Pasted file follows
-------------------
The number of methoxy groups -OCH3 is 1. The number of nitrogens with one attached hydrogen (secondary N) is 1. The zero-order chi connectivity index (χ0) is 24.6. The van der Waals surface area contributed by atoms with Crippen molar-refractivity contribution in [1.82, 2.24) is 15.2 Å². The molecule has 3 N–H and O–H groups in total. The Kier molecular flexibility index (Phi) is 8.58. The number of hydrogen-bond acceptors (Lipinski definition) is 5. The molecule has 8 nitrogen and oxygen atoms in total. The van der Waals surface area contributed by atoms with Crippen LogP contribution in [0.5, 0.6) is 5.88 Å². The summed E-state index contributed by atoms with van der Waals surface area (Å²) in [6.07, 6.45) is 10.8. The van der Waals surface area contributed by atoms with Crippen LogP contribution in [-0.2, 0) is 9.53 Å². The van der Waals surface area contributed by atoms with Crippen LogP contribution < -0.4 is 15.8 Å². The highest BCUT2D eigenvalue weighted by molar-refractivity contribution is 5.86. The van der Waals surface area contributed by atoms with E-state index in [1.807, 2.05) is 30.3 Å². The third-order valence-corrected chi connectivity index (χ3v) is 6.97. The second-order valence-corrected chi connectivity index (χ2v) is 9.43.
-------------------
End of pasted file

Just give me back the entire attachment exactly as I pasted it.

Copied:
The number of methoxy groups -OCH3 is 1. The number of nitrogens with one attached hydrogen (secondary N) is 1. The zero-order chi connectivity index (χ0) is 24.6. The van der Waals surface area contributed by atoms with Crippen molar-refractivity contribution in [1.82, 2.24) is 15.2 Å². The molecule has 3 N–H and O–H groups in total. The Kier molecular flexibility index (Phi) is 8.58. The number of hydrogen-bond acceptors (Lipinski definition) is 5. The molecule has 8 nitrogen and oxygen atoms in total. The van der Waals surface area contributed by atoms with Crippen LogP contribution in [0.5, 0.6) is 5.88 Å². The summed E-state index contributed by atoms with van der Waals surface area (Å²) in [6.07, 6.45) is 10.8. The van der Waals surface area contributed by atoms with Crippen LogP contribution in [-0.2, 0) is 9.53 Å². The van der Waals surface area contributed by atoms with Crippen LogP contribution < -0.4 is 15.8 Å². The highest BCUT2D eigenvalue weighted by molar-refractivity contribution is 5.86. The van der Waals surface area contributed by atoms with E-state index in [1.807, 2.05) is 30.3 Å². The third-order valence-corrected chi connectivity index (χ3v) is 6.97. The second-order valence-corrected chi connectivity index (χ2v) is 9.43.